Salvinorin A’s chemical structure suggests that it may be a substrate of CYP450 (oxidative metabolism), UGT (hydrolysis) or carboxylesterases (ChEs) (hydrolysis). A recent study has provided evidence for Salvinorin A’s metabolism by blood ChEs . However, CYP450 and UGT enzymes that contribute to its metabolism have not been elucidated. Salvinorin A displays a short duration of action after ingestion, suggesting that it is cleared rapidly and that metabolism most likely plays a significant role in the dissipation of its effect. Metabolism studies using a series of specific human CYP450 isoforms and UGT2B7 enzyme were performed. After 1 h, there was a significant decrease (p<0.05) of 10(± 1.2) %, 5.3(±2) %, 6(±1.2) %, and 6.4(±1.6) %, when Salvinorin A (50 μM) was incubated with CYP2D6, CYP1A1, CYP2C18, and CYP2E1, respectively, as seen in Fig. 2(a). Further, when Salvinorin A was incubated at a concentration of 5 μM with CYP2D6, CYP1A1, CYP2C18, and CYP2E1, there was also statistically significance (p <0.01) reduction of 14.7(± 0.80) %, 31(±1.20) %, 20.6(±1.00) %, and 22(±0.80) %, respectively (Fig. 2b). Salvinorin A (50 μM) percent reductions for CYP1A1, CPY2C18 and CYP2E1 when compared to the 5 μM concentrations were found to be lower. These results suggest that the metabolism of Salvinorin A in these CYP450 isoforms follows Michaelis Menten kinetics.
In vitro metabolism studies were also conducted to evaluate the role of UGT in Salvinorin A’s metabolism. Based on its structure, it was postulated that it would also undergo glucuronidation. Among the UGTs identified in humans, UGT2B7 is the major enzyme involved in glucuronidation of most drugs [28-30]. Because of this UGT2B7 was used to examine the possible subsequent glucuronidation of Salvinorin A using a baculovirus expression system (Supersomes™). UGT2B7 was incubated with Salvinorin A at 0, 5, 10 and 50 uM. A decrease of 7(±5.60) % (p <0.05), 18.1(± 5.20) % (p <0.05) and 51(± 4.00) % (p <0.01), was observed for the 50, 10 and 5 μM Salvinorin A concentration vs the control as illustrated in Fig. 3. In addition, as observed for CYP1A1, CPY2C18 and CYP2E1, Salvinorin A metabolism via UGTB27 appears to be saturable at higher concentrations.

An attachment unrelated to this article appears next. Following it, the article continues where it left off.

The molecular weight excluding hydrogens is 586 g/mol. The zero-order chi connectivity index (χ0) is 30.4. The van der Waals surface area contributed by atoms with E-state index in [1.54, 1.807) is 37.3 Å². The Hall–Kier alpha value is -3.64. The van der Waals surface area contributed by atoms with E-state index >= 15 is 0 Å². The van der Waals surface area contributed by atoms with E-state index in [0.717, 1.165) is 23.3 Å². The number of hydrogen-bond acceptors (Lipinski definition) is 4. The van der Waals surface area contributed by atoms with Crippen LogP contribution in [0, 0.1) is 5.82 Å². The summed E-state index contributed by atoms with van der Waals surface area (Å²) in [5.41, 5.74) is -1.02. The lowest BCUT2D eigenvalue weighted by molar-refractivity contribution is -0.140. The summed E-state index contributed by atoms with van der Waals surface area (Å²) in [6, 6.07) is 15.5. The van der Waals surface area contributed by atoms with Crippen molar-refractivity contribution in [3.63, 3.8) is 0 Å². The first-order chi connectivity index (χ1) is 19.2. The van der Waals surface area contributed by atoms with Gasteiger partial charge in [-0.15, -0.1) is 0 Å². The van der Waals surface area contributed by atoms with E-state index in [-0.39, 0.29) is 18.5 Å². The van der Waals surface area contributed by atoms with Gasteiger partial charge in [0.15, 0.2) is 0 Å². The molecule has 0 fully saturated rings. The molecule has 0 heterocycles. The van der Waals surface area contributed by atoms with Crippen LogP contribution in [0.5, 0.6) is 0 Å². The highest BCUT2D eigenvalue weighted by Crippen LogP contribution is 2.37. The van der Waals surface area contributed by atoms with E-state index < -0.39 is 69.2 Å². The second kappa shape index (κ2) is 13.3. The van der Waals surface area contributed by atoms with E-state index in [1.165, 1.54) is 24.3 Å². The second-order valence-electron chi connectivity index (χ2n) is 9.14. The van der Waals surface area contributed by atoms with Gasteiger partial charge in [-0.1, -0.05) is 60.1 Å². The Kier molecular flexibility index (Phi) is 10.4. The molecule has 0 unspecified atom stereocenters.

The mean plasma and brain concentration versus time profiles for Salvinorin A after a single i.p. dose of Salvinorin A are presented in Fig. 4 (a) and (b), respectively. Brain levels were detected over 1 h. It should be noted that the limit of detection of LS/MS/MS method was 7.5 ng/mL and recovery was >92%. The pharmacokinetic parameters were calculated using non-compartmental analysis method using WinNonlin™ and pharmacokinetic parameters are summarized in Table 2. Due to the study design (destructive sampling), the variability associated with the pharmacokinetic parameters could not be determined. The plasma profile and brain uptake of Salvinorin A was found to be rapid with an apparent tmax occurring at 10-15 min after i.p. administration. AUC0-inf in plasma and brain were as 410 μg h/L and 20.6 μg h/L, respectively. The elimination of Salvinorin A was relatively fast with a t1/2 of 75 min and a clearance (Cl/F) of 26 L/h/kg. The distribution was extensive (Vd of 47.1 L/kg); however the brain to plasma ratio was very low ranging from 0.092 to 0.074 over a 60 min period (Fig. 4). Accordingly, the brain half life was relatively short, 36 minutes and the brain/plasma partitioning was 0.050.